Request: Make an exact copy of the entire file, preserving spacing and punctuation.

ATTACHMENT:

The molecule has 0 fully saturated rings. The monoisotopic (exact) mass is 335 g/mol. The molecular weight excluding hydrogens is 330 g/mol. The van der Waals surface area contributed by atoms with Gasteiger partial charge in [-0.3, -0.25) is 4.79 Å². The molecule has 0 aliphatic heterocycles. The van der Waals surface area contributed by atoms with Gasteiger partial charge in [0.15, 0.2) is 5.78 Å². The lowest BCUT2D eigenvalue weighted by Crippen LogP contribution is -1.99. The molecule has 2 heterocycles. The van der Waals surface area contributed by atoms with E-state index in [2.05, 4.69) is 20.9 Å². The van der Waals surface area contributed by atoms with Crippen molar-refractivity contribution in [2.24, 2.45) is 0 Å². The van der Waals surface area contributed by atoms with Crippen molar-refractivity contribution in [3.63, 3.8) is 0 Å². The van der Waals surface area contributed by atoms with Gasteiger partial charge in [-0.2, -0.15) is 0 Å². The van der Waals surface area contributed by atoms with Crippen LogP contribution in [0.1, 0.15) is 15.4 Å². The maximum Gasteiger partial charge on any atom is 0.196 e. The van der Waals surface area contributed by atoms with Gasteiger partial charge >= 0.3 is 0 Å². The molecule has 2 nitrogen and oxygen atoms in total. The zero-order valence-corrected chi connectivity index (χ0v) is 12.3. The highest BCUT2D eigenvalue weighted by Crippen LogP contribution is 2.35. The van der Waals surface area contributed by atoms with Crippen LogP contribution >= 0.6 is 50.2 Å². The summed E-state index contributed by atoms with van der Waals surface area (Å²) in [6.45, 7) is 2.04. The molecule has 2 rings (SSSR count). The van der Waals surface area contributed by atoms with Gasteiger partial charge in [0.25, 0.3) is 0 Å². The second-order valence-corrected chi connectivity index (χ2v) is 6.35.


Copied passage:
The molecule has 0 fully saturated rings. The monoisotopic (exact) mass is 335 g/mol. The molecular weight excluding hydrogens is 330 g/mol. The van der Waals surface area contributed by atoms with Gasteiger partial charge in [-0.3, -0.25) is 4.79 Å². The molecule has 0 aliphatic heterocycles. The van der Waals surface area contributed by atoms with Gasteiger partial charge in [0.15, 0.2) is 5.78 Å². The lowest BCUT2D eigenvalue weighted by Crippen LogP contribution is -1.99. The molecule has 2 heterocycles. The van der Waals surface area contributed by atoms with E-state index in [2.05, 4.69) is 20.9 Å². The van der Waals surface area contributed by atoms with Crippen molar-refractivity contribution in [2.24, 2.45) is 0 Å². The van der Waals surface area contributed by atoms with Crippen molar-refractivity contribution in [3.63, 3.8) is 0 Å². The van der Waals surface area contributed by atoms with Gasteiger partial charge in [-0.2, -0.15) is 0 Å². The van der Waals surface area contributed by atoms with Crippen LogP contribution in [0.1, 0.15) is 15.4 Å². The maximum Gasteiger partial charge on any atom is 0.196 e. The van der Waals surface area contributed by atoms with Gasteiger partial charge >= 0.3 is 0 Å². The molecule has 2 nitrogen and oxygen atoms in total. The zero-order valence-corrected chi connectivity index (χ0v) is 12.3. The highest BCUT2D eigenvalue weighted by Crippen LogP contribution is 2.35. The van der Waals surface area contributed by atoms with Crippen LogP contribution >= 0.6 is 50.2 Å². The summed E-state index contributed by atoms with van der Waals surface area (Å²) in [6.45, 7) is 2.04. The molecule has 2 rings (SSSR count). The van der Waals surface area contributed by atoms with Gasteiger partial charge in [0.25, 0.3) is 0 Å². The second-order valence-corrected chi connectivity index (χ2v) is 6.35.